Thefew number of factories producing weapons in the Southern States wasa huge disadvantage to the Confederacy. Moreover, other supplies suchas railroads and military boots were scarce among the SouthernStates. With the shortage of railroads, it became challenging forSoutherners to transport soldiers, weapons, as well as other vitalsupplies needed in the war (Ollhoff 20). The small population of theSouth can be considered as another disadvantage of the SouthernStates. With such a small population, the South could not get enoughnumber of soldiers by picking civilians. Another disadvantage of theSouthern states was the high number of slaves within the confederacy.With more than a third of the population comprising of slaves, itmeant that the South had few options of people they could pick tobecome soldiers (Ollhoff 21).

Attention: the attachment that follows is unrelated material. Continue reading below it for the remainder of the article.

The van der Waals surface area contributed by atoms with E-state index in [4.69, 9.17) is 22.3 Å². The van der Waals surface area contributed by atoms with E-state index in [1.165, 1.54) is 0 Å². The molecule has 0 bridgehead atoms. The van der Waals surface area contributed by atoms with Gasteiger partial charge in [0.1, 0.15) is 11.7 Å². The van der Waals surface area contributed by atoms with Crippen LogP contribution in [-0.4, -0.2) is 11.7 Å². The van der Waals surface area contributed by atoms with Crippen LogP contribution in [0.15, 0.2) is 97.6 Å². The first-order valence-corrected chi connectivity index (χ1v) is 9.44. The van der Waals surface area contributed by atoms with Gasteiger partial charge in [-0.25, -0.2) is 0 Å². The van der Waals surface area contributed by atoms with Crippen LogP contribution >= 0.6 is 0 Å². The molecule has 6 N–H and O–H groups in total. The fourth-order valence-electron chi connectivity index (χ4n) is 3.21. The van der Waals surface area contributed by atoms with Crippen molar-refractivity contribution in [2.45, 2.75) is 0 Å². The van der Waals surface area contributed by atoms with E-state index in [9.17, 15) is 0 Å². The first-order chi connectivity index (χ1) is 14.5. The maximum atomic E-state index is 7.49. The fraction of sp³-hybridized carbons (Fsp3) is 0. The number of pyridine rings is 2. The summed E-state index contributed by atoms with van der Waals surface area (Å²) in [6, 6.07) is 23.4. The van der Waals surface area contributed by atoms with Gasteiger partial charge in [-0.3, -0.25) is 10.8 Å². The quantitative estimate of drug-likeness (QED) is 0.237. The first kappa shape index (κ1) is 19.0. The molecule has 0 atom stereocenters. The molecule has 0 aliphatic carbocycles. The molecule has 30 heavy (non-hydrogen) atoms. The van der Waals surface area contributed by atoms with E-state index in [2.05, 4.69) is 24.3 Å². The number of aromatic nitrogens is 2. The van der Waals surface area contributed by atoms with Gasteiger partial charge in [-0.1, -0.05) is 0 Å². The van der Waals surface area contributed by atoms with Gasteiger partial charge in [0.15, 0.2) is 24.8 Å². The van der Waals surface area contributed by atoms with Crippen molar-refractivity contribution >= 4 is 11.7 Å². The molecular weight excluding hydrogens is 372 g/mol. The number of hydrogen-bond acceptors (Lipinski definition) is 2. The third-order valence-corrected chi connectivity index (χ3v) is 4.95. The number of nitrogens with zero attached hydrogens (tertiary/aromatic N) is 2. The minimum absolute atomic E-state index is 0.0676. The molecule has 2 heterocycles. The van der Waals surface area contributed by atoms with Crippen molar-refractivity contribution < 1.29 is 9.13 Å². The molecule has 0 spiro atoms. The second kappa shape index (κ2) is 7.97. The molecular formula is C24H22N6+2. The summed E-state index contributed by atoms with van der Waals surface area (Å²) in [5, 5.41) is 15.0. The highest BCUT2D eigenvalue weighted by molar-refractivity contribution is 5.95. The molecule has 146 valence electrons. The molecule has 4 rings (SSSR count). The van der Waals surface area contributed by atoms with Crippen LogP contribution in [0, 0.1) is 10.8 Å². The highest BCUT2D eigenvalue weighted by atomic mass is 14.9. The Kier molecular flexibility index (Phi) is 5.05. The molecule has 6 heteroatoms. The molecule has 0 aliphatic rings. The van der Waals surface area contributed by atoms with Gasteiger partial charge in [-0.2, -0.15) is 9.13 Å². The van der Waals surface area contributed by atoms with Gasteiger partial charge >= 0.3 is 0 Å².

Strategiesof the North and the South to win the war

Duringthe , each of the sides involved devised some strategiesthat could help them win the war. The Northern states used thestrategy of assuming that the South had a large number of people whowere willing to join the Union. As such, the Northern states plannedto penetrate the South and urge the Southerners to secede. Anotherstrategy employed by the North included the use of superior force asthey believed that this was the only way that the Confederacy couldjoin the Union. In order to ensure that this strategy worked, theNorth decided that they would invade the South through targetingplaces that seemed vulnerable. Therefore, the use of military forceand aggression was a dominant strategy that defined the Union’sinvasion of the South (Stocker 11).